The sequence will always start with the buffer position. As you move the buffer piece into its correct target, the old target piece moves to the buffer. You can think of it like a queue with each tile moving through in turn.
Special case: if the ‘B/I’ edge moves into the buffer spot before you’ve solved all the edges, you need to find a new edge to complete the sequence.
Using the example scramble and the orientation (Up is yellow, Front is red) above, you would get this edge sequence:
K L E P Q O N X H A U .
In this example, we have all the edge pieces without a break in sequence. Count the number of letters: 11. Because we have an odd number of edges to move, we need to perform another Ja algorithm after we finish the edges but before we start the corners. This step is usually (inaccurately) called “parity.”
Now we sequence the corners. The cube has fewer corners than edges (8 vs 12), so we will probably have a shorter sequence to memorize.
We have a special case here: the buffer piece is already in the correct position. Let’s pick the ‘C’ (UFR) position to start with, because we don’t have to move a target in place.
C L R X Q F .
The ‘C’ and ‘F’ tiles are on the same corner, so we need to stop and find a new starting tile that has not been solved.
U W S .
Now we should have all the corners in the correct order.
- If you have an odd number of edge moves, you will have an odd number of corner moves.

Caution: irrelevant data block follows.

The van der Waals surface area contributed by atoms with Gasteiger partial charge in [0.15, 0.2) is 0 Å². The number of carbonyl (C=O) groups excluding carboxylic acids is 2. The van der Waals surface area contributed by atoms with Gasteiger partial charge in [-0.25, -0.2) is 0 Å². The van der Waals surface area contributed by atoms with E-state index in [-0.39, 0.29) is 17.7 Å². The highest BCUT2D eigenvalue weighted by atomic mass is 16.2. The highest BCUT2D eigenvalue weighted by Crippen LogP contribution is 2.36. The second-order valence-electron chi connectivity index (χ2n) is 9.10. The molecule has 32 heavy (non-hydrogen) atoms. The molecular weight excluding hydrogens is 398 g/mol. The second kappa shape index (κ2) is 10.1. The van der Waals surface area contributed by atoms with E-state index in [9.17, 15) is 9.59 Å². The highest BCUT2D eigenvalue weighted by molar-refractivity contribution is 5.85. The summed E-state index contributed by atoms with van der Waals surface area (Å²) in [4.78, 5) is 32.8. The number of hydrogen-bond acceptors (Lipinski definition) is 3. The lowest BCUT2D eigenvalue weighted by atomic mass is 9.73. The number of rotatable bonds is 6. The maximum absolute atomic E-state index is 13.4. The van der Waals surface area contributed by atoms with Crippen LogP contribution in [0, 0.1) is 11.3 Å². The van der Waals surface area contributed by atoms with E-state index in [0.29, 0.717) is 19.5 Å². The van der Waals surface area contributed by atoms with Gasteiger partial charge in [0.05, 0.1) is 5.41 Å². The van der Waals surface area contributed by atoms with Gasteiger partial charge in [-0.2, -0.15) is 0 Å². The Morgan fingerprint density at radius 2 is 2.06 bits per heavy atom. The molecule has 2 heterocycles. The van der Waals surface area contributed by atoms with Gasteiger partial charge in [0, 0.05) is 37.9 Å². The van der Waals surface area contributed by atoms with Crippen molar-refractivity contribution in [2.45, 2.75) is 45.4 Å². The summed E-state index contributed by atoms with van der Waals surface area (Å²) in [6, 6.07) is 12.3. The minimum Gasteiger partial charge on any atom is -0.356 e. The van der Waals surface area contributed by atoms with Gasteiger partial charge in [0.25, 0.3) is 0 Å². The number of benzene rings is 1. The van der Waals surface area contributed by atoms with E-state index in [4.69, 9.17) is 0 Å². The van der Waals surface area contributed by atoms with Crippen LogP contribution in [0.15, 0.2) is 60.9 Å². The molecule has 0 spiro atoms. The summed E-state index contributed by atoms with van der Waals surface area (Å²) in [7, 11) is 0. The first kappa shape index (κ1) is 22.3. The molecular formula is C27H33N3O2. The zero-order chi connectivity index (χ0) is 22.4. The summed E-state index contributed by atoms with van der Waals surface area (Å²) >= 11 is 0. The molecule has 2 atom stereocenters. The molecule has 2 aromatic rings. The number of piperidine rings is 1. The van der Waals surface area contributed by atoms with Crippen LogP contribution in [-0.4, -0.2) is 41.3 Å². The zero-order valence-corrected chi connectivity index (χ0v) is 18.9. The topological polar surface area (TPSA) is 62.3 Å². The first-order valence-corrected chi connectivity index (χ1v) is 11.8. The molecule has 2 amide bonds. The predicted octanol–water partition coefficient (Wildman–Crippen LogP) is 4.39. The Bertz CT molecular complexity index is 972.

- If you have an even number of edge moves, you will have an even number of corner moves.
- If one set is even and the other is odd, you are missing a move somewhere. Redo your inspection.
- Practice inspection first, writing down the sequence.
- Work off the paper first
- Then practice memorization
- Then skip the paper — WCA rules don’t allow written notes
- Use a scramble generator so you can practice the same scramble several times to understand mistakes
- During inspection, use your fingers to keep track of which pieces you’ve added to the sequence.
Working the sequences
Holding the cube
- ALWAYS KEEP UP FACE YELLOW AND FRONT FACE RED
- One of the main ways to mess up is to change the orientation. Practice keeping the faces in place in your hands.
- You want to keep a tighter grip on the cube than usual to keep the orientation correct and to keep from dropping it.
- If your edge move count is odd, you will have to do an extra move after the edge sequence to get the buffer and target corners back to their original positions.
- If your buffer and target corners are at UBR and UFR (for Ja and T perms), you can just do an extra Ja before starting your corners.
- If you have all the pieces in the correct placement, but the tiles are flipped, you probably wrote down/memorized the wrong tile on the correct piece.
- Edges will always be flipped in pairs (2/4/etc.).
- 2 or more corners may be rotated incorrectly.
This post already has a lot of information to digest. For memorization, you can develop mnemonic phrases to help. For learning the target set-up moves, you can practice to see which moves for each tile feel most natural to you. If requested, I can write out an exact set of moves and algorithms to solve the example.
If you don’t understand how some part of the method works, try to find another tutorial which makes more sense to you. Or you can ask here in the comments.
Most importantly, practice. Steps which may not be clear might make more sense after you’ve tinkered with them over time.
- https://github.com/x4Cx58x54/rubik-image — Code used to generate illustrations
- https://jperm.net/bld — One description of Old Pochmann
- https://ruwix.com/the-rubiks-cube/how-to-solve-the-rubiks-cube-blindfolded-tutorial/ — Another Old Pochmann method
- https://www.speedcubereview.com/blind-solving-algorithms.html — List of methods and algorithms that can be used for blindfolded solving